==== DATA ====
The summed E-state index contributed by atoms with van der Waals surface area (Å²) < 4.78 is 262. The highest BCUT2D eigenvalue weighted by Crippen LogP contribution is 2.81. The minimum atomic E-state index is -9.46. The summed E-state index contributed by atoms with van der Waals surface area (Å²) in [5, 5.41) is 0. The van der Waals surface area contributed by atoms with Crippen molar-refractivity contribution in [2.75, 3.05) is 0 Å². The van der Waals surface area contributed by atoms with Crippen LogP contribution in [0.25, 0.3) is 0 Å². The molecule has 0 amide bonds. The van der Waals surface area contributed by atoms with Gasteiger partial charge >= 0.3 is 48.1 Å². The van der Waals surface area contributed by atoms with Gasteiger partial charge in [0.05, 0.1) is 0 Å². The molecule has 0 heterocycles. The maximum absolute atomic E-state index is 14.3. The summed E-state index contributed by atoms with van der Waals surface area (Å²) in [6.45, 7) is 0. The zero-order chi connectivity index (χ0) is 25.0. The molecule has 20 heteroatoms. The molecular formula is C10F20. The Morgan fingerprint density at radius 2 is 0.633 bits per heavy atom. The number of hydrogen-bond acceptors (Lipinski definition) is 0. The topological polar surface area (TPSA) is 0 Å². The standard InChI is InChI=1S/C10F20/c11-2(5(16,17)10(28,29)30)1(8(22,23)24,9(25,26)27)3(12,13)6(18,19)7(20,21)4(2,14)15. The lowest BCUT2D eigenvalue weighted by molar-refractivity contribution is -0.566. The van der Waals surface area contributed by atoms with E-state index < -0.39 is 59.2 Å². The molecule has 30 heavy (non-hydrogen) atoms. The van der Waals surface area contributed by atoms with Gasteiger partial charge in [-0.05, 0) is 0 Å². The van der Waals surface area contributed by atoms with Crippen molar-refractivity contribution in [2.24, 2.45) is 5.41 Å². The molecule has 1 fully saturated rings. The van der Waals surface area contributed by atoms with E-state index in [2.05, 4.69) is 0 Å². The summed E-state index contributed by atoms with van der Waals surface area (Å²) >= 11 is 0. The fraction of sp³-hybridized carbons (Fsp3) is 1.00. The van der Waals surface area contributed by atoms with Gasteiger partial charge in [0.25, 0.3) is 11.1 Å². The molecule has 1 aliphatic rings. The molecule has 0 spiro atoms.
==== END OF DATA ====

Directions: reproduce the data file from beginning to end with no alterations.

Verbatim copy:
The summed E-state index contributed by atoms with van der Waals surface area (Å²) < 4.78 is 262. The highest BCUT2D eigenvalue weighted by Crippen LogP contribution is 2.81. The minimum atomic E-state index is -9.46. The summed E-state index contributed by atoms with van der Waals surface area (Å²) in [5, 5.41) is 0. The van der Waals surface area contributed by atoms with Crippen molar-refractivity contribution in [2.75, 3.05) is 0 Å². The van der Waals surface area contributed by atoms with Crippen LogP contribution in [0.25, 0.3) is 0 Å². The molecule has 0 amide bonds. The van der Waals surface area contributed by atoms with Gasteiger partial charge >= 0.3 is 48.1 Å². The van der Waals surface area contributed by atoms with Gasteiger partial charge in [0.05, 0.1) is 0 Å². The molecule has 0 heterocycles. The maximum absolute atomic E-state index is 14.3. The summed E-state index contributed by atoms with van der Waals surface area (Å²) in [6.45, 7) is 0. The zero-order chi connectivity index (χ0) is 25.0. The molecule has 20 heteroatoms. The molecular formula is C10F20. The Morgan fingerprint density at radius 2 is 0.633 bits per heavy atom. The number of hydrogen-bond acceptors (Lipinski definition) is 0. The topological polar surface area (TPSA) is 0 Å². The standard InChI is InChI=1S/C10F20/c11-2(5(16,17)10(28,29)30)1(8(22,23)24,9(25,26)27)3(12,13)6(18,19)7(20,21)4(2,14)15. The lowest BCUT2D eigenvalue weighted by molar-refractivity contribution is -0.566. The van der Waals surface area contributed by atoms with E-state index < -0.39 is 59.2 Å². The molecule has 30 heavy (non-hydrogen) atoms. The van der Waals surface area contributed by atoms with Gasteiger partial charge in [-0.05, 0) is 0 Å². The van der Waals surface area contributed by atoms with Crippen molar-refractivity contribution in [2.24, 2.45) is 5.41 Å². The molecule has 1 fully saturated rings. The van der Waals surface area contributed by atoms with E-state index in [2.05, 4.69) is 0 Å². The summed E-state index contributed by atoms with van der Waals surface area (Å²) >= 11 is 0. The fraction of sp³-hybridized carbons (Fsp3) is 1.00. The van der Waals surface area contributed by atoms with Gasteiger partial charge in [0.25, 0.3) is 11.1 Å². The molecule has 1 aliphatic rings. The molecule has 0 spiro atoms.